Federal Communications Commission official Steven Waldman was on a roll with his Digital Media Summit panel at the Westin Times Square hotel's atrium last week. With business strategies a hot topic at this Internet Week NY get-together, Waldman asked Huffington Post chief executive officer Eric Hippeau and Weather Channel chief executive officer Mike Kelly. "Cutting the cord...how do you deal with that?"
Waldman is the second panel moderator I've witnessed in the last month bringing up the issue of cord-cutting, AKA subscribers to multichannel service providers disconnecting their service for other ways to watch TV, as in the Internet, over-the-top providers such as Roku and Boxee, or Steve Jobs' Apple TV "hobby." His quote, not mine. Here's the quibble: Waldman and the other moderator put forward cord-cutting as if it was the great American thing to do. No doubt about it, and millions are reaching for their knives or scissors right now. Except for one thing. It's not happening. Not anywhere--ANYWHERE--as big time as the context of their presentations suggest.
Maybe if these two moderators had checked the latest round of quarterly financial reports from Comcast, Time Warner Cable and the other publicity-held cable operators, or from DirecTV and Dish Network, or from Verizon and AT&T, or from over builders like Knology, beforehand, they would have reconsidered that context. Every reporting company, in that latest round covering activity the first three months of 2010, increased their digital basic or satellite sub count. And three cable operators--Cablevision Systems, Insight Communications and Mediacomm--increased their universe of basic subscribers by at least 3,000. Does that sound like a big cord-cutting wave in progress? Sounds no to me.
When experts first brought up the subject of cord-cutting last year, the rationale given was economic. The deep recession was going to drive this movement big time, as in combining cord-cuts with cost-cuts. Now that we're out of the deep, the rationale has moved from economic to demographic. Two particular demographics--teens and millennials--will lead the cord-cutting party, because they supposedly don't watch as much TV on their TVs as they used to. Guess what? Some organizations have released stats suggesting TV viewing among those groups are up over last year--on the TV set.
What argument is next?
Before things go there, and people like Waldman jump in and partake in another Paul Revere ride, let's take some deep breaths. Then let's go quiet for a while. Let's stop forecasting a trend that is yet to be a trend. Let's see the next quarter or two from these multichannel service distributors and see if the basic/digital basic customer increases continue or not. Remember, economic forecasters don't call a recession until seeing two quarters back-to-back of downward movement.
And before we all declare these companies are done for, let's crunch the attitudes up, down and sideways to make sure the context behind what trend we say is happening is on sure ground. Don't make this a case that Comcast isn't permanently out of harm's way. They won't be if they don't advance the diversity of services they offer and advance diversity together, or a better vehicle doing both engages the public's fancy. Just don't sound an alarm like cord-cutting until it's clear cords get cut. Right now, to paraphrase a hit song, you can't see clearly now about that.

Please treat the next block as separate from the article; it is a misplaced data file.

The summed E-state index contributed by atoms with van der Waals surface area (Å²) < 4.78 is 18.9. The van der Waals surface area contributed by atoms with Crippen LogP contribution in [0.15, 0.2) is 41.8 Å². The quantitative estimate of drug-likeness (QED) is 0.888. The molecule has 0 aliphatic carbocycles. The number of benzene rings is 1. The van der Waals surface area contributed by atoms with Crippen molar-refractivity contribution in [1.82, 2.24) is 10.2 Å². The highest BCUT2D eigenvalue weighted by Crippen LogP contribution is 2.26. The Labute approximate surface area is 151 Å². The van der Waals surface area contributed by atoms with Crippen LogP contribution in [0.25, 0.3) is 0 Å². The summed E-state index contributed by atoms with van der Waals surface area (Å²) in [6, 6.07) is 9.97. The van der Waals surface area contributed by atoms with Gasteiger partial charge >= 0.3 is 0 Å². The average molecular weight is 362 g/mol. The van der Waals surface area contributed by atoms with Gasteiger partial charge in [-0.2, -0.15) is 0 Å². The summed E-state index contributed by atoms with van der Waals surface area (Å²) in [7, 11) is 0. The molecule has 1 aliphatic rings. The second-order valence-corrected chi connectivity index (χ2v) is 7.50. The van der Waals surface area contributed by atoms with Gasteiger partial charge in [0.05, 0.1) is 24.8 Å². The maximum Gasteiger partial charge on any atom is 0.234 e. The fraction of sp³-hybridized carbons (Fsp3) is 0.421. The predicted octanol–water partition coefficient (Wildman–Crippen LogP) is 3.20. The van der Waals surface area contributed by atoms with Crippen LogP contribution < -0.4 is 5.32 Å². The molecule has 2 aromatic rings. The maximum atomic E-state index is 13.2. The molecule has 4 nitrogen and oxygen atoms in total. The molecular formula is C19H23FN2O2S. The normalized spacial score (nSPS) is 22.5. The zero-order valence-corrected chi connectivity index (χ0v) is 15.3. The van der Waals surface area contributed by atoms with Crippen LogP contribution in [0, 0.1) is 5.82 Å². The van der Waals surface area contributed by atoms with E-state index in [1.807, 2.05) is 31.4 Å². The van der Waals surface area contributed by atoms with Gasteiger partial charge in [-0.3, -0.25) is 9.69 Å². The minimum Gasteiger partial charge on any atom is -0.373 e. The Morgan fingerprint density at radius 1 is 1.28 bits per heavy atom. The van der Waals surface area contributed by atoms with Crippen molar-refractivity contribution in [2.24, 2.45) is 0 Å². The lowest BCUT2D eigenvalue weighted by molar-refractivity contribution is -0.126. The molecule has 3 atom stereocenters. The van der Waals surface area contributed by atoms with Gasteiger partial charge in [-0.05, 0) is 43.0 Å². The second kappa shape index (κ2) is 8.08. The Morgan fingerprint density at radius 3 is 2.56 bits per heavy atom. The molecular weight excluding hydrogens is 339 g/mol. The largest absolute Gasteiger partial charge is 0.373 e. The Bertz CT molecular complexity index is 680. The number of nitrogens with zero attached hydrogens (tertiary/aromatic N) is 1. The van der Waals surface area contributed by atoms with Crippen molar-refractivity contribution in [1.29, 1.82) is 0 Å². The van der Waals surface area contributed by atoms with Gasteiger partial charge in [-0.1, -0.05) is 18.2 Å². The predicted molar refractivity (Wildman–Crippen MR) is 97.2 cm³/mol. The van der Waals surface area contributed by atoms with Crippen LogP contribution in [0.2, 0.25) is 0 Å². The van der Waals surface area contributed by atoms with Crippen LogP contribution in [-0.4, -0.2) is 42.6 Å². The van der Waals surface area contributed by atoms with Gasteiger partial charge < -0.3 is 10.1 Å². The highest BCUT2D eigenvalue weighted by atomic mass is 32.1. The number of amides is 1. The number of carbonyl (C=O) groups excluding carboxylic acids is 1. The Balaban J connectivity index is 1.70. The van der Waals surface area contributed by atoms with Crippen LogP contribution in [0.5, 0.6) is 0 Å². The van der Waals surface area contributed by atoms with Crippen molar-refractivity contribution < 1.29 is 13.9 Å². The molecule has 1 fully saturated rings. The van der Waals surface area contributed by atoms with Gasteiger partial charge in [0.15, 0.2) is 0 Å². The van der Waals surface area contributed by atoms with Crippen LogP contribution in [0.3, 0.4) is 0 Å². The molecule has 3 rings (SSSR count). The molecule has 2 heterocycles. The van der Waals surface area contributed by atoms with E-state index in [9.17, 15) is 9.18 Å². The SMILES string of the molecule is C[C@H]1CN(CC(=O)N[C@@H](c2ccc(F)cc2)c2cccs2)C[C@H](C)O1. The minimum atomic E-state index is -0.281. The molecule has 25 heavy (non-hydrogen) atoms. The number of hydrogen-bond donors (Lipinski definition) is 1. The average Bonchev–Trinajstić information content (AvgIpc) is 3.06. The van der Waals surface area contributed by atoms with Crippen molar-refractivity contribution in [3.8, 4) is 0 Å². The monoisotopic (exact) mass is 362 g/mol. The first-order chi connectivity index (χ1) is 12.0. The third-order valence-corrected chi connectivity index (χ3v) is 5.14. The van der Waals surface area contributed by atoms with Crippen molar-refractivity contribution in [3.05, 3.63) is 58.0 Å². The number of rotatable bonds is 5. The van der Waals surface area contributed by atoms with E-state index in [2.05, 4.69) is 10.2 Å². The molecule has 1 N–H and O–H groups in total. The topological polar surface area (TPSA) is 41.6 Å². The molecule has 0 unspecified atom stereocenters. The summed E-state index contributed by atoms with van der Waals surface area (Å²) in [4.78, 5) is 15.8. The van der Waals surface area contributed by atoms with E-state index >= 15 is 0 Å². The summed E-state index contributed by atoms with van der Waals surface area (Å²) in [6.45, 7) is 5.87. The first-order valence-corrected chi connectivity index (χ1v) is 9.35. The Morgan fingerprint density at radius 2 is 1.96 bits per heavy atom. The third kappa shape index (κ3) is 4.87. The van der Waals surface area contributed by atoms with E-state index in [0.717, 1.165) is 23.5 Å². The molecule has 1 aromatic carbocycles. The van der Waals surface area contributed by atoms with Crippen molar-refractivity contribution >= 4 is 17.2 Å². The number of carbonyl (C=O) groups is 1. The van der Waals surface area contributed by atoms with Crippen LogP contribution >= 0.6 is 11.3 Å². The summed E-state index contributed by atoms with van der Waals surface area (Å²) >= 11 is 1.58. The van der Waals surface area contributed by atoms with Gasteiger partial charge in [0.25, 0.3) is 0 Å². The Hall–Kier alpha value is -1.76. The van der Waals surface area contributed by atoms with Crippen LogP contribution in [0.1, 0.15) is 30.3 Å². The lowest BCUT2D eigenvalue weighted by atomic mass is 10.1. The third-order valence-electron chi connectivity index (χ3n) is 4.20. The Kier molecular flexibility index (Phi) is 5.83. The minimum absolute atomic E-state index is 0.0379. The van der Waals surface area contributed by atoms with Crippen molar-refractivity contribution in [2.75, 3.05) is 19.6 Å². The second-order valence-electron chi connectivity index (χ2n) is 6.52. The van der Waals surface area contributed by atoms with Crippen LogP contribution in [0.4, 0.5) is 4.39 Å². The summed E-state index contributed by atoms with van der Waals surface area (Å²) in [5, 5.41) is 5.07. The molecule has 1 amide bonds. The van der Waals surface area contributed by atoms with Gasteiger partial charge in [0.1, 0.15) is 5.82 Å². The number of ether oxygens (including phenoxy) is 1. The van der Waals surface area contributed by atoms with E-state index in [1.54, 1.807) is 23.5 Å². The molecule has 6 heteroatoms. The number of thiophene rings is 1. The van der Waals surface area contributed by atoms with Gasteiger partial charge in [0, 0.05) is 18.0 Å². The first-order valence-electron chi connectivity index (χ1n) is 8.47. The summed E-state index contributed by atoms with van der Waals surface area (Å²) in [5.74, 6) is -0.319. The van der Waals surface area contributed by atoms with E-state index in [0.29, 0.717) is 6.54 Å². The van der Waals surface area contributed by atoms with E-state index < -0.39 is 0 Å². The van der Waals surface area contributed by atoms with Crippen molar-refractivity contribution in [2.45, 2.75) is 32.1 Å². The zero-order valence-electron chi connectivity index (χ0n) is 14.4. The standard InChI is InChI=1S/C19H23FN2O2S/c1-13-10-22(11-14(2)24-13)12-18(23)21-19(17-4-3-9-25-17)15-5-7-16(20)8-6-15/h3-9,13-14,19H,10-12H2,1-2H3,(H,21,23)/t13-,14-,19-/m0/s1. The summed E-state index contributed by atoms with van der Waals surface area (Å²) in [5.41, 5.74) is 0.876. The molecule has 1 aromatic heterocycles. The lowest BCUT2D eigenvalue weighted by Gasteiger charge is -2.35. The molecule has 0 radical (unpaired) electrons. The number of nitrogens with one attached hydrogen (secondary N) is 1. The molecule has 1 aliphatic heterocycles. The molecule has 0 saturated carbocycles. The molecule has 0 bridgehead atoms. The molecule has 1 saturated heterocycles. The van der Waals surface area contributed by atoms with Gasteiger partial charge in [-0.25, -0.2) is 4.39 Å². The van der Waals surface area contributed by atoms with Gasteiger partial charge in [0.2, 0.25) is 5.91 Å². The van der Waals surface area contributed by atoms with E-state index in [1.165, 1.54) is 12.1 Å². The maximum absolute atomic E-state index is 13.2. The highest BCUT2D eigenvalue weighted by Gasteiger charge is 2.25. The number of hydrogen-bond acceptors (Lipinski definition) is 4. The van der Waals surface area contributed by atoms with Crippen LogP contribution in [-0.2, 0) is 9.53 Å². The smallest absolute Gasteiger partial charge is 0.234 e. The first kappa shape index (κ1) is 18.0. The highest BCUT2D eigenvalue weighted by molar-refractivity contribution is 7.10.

Observations from the passing parade:
**Remember The Truman Show? Robot Chicken creator/actor Seth Green wants to create a real Truman for the Web, except unlike the Jim Carrey character, the subject would be a willing one, willing to have his or her actions shown live to an audience of millions worldwide. And here's the catch: the audience at points would dictate what this person would do. URule is the project, and Green isn't ruling out an interactive TV aspect to his venture, announced at Digitas' DigitalContent New Front in New York last week. "We're not far from the day when entire channels are streaming all the time on TV," he told me.
**If you're wondering what's next from Heroes creator Tim Kreig, be on the lookout for a press release this week or shortly after with the details. He's cooking up an "immersive, interactive experience" for Web and mobile distribution, incorporating storylines where onlookers at various locations participate. Nokia is an underwriter; no hints from Kreig on a TV adaptation.
**NewFront, so big in audience that 200 people were turned away, was among the big highlights of Internet Week NY, version 3.0. More than 200 events, packed crowds at many of them, and a month after Google TV's announcement, we've yet to see a public demo of that here in NY. Maybe at CEA LineShows next week--we can believe.
**Lots of Webcast and Twitter participation throughout Internet Week NY, connecting thousands of people worldwide into various events. Great coordination by IW's production team, event organizers, and Webcast providers. My favorite Tweet of last week: "Mommy is at the Digital Content NewFront, counting how many times the panelists say made-up words like 'advertainment.' " Out of the keyboards of Twitter users, like kids, come gems.
Until the next time, stay well and stay tuned!
Simon Applebaum is host/producer of Tomorrow Will Be Televised, the Internet radio/podcast-delivered program on the TV scene. The program runs live Mondays and Fridays at 3 p.m. Eastern time/noon, Pacific time over www.blogtalkradio.com, with replays 24/7 at www.blogtalkradio.com/simonapple04, and on podcast (details at www.sonibyte.com). Have a question or reaction? Communicate through email@example.com.
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